• Why doesn’t Paul Barillas, the Stem Cell Biologist, take his stem cell line to market himself?  Why is Carli Lanfersiek, the Commercialization Expert, involved?  Answer:  Not everyone is good at everything.  While Paul is an expert in stem cells and growing precursor cells, he may not excel at developing business plans, writing, designing marketing materials and networking.  All these skills are required to bring something to market and ensure sales.  While Carli has these business and people skills, she may lack the attention to detail and the scientific background required to work with stem cells.  Both roles are required to develop the stem cell line and bring it to market.  Both roles have to work together and cooperate fully to achieve success.

  • Edheads’ test audiences of students were generally quite confused between what they’ve heard in the press about embryonic stem cells and the adult stem cells that were used in this activity.  Teachers might want to generate a discussion of what students have heard about stem cells to further elucidate incorrect information or information that has been affected by political or religious views. 

Next Generation Science Standards
http://www.nextgenscience.org

High School Life Science

HS-LS3-1 Ask questions to clarify relationships about the role of DNA and chromosomes in coding the instructions for characteristic traits passed from parents to offspring.

High School Engineering, Technology, and the Applications of Science

HS-ETS1-1 Analyze a major global challenge to specify qualitative and quantitative criteria and constraints for solutions that account for societal needs and wants.

HS-ETS1-4 Use a computer simulation to model the impact of proposed solutions to a complex real-world problem with numerous criteria and constraints on interactions within and between systems relevant to the problem.

High school ELA

RST.9-10.2 Determine the central ideas or conclusions of a text; trace the text’s explanation or depiction of a complex process, phenomenon, or concept; provide an accurate summary of the text.

RST.9-10.3 Follow precisely a complex multistep procedure when carrying out experiments, taking measurements, or performing technical tasks, attending to special cases or exceptions defined in the text.

RST.9-10.4 Determine the meaning of symbols, key terms, and other domain-specific words and phrases as they are used in a specific scientific or technical context relevant to grades 9–10 texts and topics.

RST.9-10.7 Translate quantitative or technical information expressed in words in a text into visual form (e.g., a table or chart) and translate information expressed visually or mathematically (e.g., in an equation) into words.

RST.9-10.9 Compare and contrast findings presented in a text to those from other sources (including their own experiments), noting when the findings support or contradict previous explanations or accounts.

RST.11-12.1 Cite specific textual evidence to support analysis of science and technical texts, attending to important distinctions the author makes and to any gaps or inconsistencies in the account.

RST.11-12.2 Determine the central ideas or conclusions of a text; summarize complex concepts, processes, or information presented in a text by paraphrasing them in simpler but still accurate terms.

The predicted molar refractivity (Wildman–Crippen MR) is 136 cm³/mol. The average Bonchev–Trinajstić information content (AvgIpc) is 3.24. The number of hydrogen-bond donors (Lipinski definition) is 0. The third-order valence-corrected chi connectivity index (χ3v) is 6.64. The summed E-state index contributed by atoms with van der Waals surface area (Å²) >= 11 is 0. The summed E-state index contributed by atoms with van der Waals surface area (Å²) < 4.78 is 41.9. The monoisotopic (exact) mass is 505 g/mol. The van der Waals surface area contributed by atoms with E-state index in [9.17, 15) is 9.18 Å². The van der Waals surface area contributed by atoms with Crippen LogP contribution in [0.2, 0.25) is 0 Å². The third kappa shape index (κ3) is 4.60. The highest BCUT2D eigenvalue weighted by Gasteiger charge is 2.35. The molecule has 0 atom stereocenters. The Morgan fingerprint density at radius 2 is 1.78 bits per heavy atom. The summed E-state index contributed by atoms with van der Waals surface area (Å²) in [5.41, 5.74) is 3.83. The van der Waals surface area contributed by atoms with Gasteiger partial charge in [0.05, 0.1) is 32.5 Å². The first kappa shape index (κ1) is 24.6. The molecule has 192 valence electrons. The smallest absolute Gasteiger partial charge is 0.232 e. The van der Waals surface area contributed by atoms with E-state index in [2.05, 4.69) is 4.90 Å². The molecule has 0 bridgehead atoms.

RST.11-12.3 Follow precisely a complex multistep procedure when carrying out experiments, taking measurements, or performing technical tasks; analyze the specific results based on explanations in the text.

RST.11-12.4 Determine the meaning of symbols, key terms, and other domain-specific words and phrases as they are used in a specific scientific or technical context relevant to grades 11–12 texts and topics.

RST.11-12.7 Integrate and evaluate multiple sources of information presented in diverse formats and media (e.g., quantitative data, video, multimedia) in order to address a question or solve a problem.

RST.11-12.9 Synthesize information from a range of sources (e.g., texts, experiments, simulations) into a coherent understanding of a process, phenomenon, or concept, resolving conflicting information when possible.

Ohio Science Standards – Benchmarks and Indicators

Science & Technology - Grade 10:

Life Sciences

Historical Perspectives and Scientific Revolutions

  1. Describe advances in life sciences that have important long-lasting effects on science and society (e.g., biological evolution, germ theory, biotechnology and discovering germs).
  2. Analyze and investigate emerging scientific issues (e.g., genetically modified food, stem cell research, genetic research and cloning).

Science and Technology

Understanding Technology

  1. Cite examples of ways that scientific inquiry is driven by the desire to understand the natural world and how technology is driven by the need to meet human needs and solve human problems.
  2. Describe examples of scientific advances and emerging technologies and how they may impact society.

Scientific Inquiry

Doing Scientific Inquiry

  1. Research and apply appropriate safety precautions when designing and conducting scientific investigations (e.g. OSHA, MSDS, eyewash, goggles and ventilation).
  2. Present scientific findings using clear language, accurate data, appropriate graphs, tables, maps and available technology.
  3. Draw conclusions from inquiries based on scientific knowledge and principles, the use of logic and evidence (data) from investigations.

Scientific Ways of Knowing

Science and Society

  1. Investigate how the knowledge, skills and interests learned in science classes apply to the careers students plan to pursue.

Life Science - Grade 11:

Characteristics and Structure of Life

  1. Describe how the maintenance of a relatively stable internal environment is required for the continuation of life, and explain how stability is challenged by changing physical, chemical and environmental conditions as well as the presence of pathogens.

Scientific Inquiry

Doing Scientific Inquiry

  1. Evaluate assumptions that have been used in reaching scientific conclusions.
  2. Design and carry out scientific inquiry (investigation), communicate and critique results through peer review.
  3. Summarize data and construct a reasonable argument based on those data and other known information.

Scientific Ways of Knowing

Science and Society

  1. Explain that the decision to develop a new technology is influenced by societal opinions and demands and by cost benefit considerations.
  2. Research the role of science and technology in careers that students plan to pursue.

 


National Science Standards for Grades 10-12

Science as Inquiry:

  • Abilities necessary to do scientific inquiry
  • Understandings about scientific inquiry

Life Science:

  • The cell

Science and Technology

  • Understandings about science and technology

Science in Personal and Social Perspectives:

  • Science and technology in local, national, and global challenges

History and Nature of Science:

  • Science as a human endeavor
  • Nature of scientific knowledge